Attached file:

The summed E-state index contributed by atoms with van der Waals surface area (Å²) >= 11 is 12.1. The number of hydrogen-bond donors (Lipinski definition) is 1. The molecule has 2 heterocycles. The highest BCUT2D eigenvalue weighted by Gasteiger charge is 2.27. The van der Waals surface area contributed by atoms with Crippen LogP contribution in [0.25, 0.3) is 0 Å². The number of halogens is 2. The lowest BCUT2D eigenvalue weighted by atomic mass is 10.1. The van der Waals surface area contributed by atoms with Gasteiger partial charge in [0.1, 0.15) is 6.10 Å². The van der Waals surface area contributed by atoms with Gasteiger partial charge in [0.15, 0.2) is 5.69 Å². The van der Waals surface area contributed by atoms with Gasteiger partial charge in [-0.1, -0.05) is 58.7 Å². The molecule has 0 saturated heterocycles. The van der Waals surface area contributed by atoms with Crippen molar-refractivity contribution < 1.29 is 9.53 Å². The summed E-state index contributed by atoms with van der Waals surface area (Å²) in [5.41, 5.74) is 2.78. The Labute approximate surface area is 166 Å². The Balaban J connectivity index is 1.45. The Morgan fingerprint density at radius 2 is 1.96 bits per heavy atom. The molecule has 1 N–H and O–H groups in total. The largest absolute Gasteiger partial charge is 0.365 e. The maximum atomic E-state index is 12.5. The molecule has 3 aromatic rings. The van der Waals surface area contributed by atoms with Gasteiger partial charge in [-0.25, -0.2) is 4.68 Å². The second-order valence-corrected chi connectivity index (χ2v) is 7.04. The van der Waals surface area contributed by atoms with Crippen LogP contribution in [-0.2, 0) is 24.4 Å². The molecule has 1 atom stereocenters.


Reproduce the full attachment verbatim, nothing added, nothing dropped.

The summed E-state index contributed by atoms with van der Waals surface area (Å²) >= 11 is 12.1. The number of hydrogen-bond donors (Lipinski definition) is 1. The molecule has 2 heterocycles. The highest BCUT2D eigenvalue weighted by Gasteiger charge is 2.27. The van der Waals surface area contributed by atoms with Crippen LogP contribution in [0.25, 0.3) is 0 Å². The number of halogens is 2. The lowest BCUT2D eigenvalue weighted by atomic mass is 10.1. The van der Waals surface area contributed by atoms with Gasteiger partial charge in [0.1, 0.15) is 6.10 Å². The van der Waals surface area contributed by atoms with Gasteiger partial charge in [0.15, 0.2) is 5.69 Å². The van der Waals surface area contributed by atoms with Gasteiger partial charge in [-0.1, -0.05) is 58.7 Å². The molecule has 0 saturated heterocycles. The van der Waals surface area contributed by atoms with Crippen molar-refractivity contribution < 1.29 is 9.53 Å². The summed E-state index contributed by atoms with van der Waals surface area (Å²) in [5.41, 5.74) is 2.78. The Labute approximate surface area is 166 Å². The Balaban J connectivity index is 1.45. The Morgan fingerprint density at radius 2 is 1.96 bits per heavy atom. The molecule has 1 N–H and O–H groups in total. The largest absolute Gasteiger partial charge is 0.365 e. The maximum atomic E-state index is 12.5. The molecule has 3 aromatic rings. The van der Waals surface area contributed by atoms with Gasteiger partial charge in [-0.25, -0.2) is 4.68 Å². The second-order valence-corrected chi connectivity index (χ2v) is 7.04. The van der Waals surface area contributed by atoms with Crippen LogP contribution in [-0.2, 0) is 24.4 Å². The molecule has 1 atom stereocenters.